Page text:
CBD and the endocannabinoid system
Like gut health, the endocannabinoid system is another hot topic in the wellness arena. As the endocannabinoid system is studied more closely and intently, CBD has been the next major player on the rise. Similar to the gut microbiome, everyone’s individual endocannabinoid system is different, so cannabinoids like CBD impact each person in a different way.
The endocannabinoid system is only recently becoming a primary focus in scientific studies due to the tumultuous past of the cannabis plant — namely, its classification as a Schedule 1 substance, combined with limited understanding of how it interacts with our bodies. That’s all changing. The endocannabinoid system was discovered less than 30 years ago; it was as recent as 1988 that scientists first became aware of cannabinoid receptors in the brain. We now know that all mammals and some other species are equipped with an endocannabinoid system. This means that our bodies are naturally wired to process and make efficient use of cannabinoids, to better support the inner workings of our bodies.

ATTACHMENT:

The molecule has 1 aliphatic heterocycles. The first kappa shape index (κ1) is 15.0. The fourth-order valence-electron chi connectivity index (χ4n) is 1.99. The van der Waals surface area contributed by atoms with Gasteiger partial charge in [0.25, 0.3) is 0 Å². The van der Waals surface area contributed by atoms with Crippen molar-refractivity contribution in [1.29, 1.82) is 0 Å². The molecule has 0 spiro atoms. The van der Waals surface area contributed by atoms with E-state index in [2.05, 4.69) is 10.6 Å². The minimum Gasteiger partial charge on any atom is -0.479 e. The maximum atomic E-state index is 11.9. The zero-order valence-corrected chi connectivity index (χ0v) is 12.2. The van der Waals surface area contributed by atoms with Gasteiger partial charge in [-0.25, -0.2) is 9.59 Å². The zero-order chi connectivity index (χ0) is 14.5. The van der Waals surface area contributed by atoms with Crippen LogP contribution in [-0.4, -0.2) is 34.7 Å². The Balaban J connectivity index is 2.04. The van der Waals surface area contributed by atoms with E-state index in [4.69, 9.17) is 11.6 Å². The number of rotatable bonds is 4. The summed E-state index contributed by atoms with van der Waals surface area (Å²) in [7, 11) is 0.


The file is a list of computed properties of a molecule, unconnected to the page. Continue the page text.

Much like the gut microbiome, the endocannabinoid system is said to have a potential impact on several areas of homeostasis in the body.
Ancient origins and modern trends
As a response to an increased focus on health and wellness and the prevalence of chronic diseases, the global market is seeing a return to ancient, intuitive products and practices. Plant properties are again being incorporated into daily or as-needed health regimens. Kombucha and CBD are two health trends making the biggest splash in the current market.